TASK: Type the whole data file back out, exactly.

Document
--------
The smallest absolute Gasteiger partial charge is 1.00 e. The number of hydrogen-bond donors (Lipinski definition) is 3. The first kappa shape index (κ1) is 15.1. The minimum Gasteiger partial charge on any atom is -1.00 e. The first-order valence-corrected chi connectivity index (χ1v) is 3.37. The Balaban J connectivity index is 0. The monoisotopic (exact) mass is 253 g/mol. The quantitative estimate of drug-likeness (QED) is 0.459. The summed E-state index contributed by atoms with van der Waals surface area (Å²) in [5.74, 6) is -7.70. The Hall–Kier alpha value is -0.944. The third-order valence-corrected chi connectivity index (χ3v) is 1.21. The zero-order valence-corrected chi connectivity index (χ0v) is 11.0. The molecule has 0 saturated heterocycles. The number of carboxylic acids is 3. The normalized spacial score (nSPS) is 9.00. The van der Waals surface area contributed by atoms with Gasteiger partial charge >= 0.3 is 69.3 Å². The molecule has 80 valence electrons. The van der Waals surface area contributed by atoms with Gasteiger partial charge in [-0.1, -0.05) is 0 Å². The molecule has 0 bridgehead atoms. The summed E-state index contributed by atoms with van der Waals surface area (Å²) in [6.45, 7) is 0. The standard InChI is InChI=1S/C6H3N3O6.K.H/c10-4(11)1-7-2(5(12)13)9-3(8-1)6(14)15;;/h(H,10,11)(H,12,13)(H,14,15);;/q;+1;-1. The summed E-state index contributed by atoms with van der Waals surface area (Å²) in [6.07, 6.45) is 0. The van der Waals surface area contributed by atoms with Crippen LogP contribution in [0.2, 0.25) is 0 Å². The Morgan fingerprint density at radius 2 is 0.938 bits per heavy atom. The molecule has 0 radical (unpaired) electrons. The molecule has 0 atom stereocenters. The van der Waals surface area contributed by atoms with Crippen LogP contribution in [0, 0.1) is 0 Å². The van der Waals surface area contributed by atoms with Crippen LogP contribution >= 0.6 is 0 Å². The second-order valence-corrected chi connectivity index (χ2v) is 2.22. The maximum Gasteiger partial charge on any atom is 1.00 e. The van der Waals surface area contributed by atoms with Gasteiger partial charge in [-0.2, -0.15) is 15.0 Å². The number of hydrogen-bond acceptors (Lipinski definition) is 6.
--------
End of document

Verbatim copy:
The smallest absolute Gasteiger partial charge is 1.00 e. The number of hydrogen-bond donors (Lipinski definition) is 3. The first kappa shape index (κ1) is 15.1. The minimum Gasteiger partial charge on any atom is -1.00 e. The first-order valence-corrected chi connectivity index (χ1v) is 3.37. The Balaban J connectivity index is 0. The monoisotopic (exact) mass is 253 g/mol. The quantitative estimate of drug-likeness (QED) is 0.459. The summed E-state index contributed by atoms with van der Waals surface area (Å²) in [5.74, 6) is -7.70. The Hall–Kier alpha value is -0.944. The third-order valence-corrected chi connectivity index (χ3v) is 1.21. The zero-order valence-corrected chi connectivity index (χ0v) is 11.0. The molecule has 0 saturated heterocycles. The number of carboxylic acids is 3. The normalized spacial score (nSPS) is 9.00. The van der Waals surface area contributed by atoms with Gasteiger partial charge >= 0.3 is 69.3 Å². The molecule has 80 valence electrons. The van der Waals surface area contributed by atoms with Gasteiger partial charge in [-0.1, -0.05) is 0 Å². The molecule has 0 bridgehead atoms. The summed E-state index contributed by atoms with van der Waals surface area (Å²) in [6.45, 7) is 0. The standard InChI is InChI=1S/C6H3N3O6.K.H/c10-4(11)1-7-2(5(12)13)9-3(8-1)6(14)15;;/h(H,10,11)(H,12,13)(H,14,15);;/q;+1;-1. The summed E-state index contributed by atoms with van der Waals surface area (Å²) in [6.07, 6.45) is 0. The van der Waals surface area contributed by atoms with Crippen LogP contribution in [0.2, 0.25) is 0 Å². The Morgan fingerprint density at radius 2 is 0.938 bits per heavy atom. The molecule has 0 radical (unpaired) electrons. The molecule has 0 atom stereocenters. The van der Waals surface area contributed by atoms with Crippen LogP contribution in [0, 0.1) is 0 Å². The van der Waals surface area contributed by atoms with Crippen LogP contribution >= 0.6 is 0 Å². The second-order valence-corrected chi connectivity index (χ2v) is 2.22. The maximum Gasteiger partial charge on any atom is 1.00 e. The van der Waals surface area contributed by atoms with Gasteiger partial charge in [-0.2, -0.15) is 15.0 Å². The number of hydrogen-bond acceptors (Lipinski definition) is 6.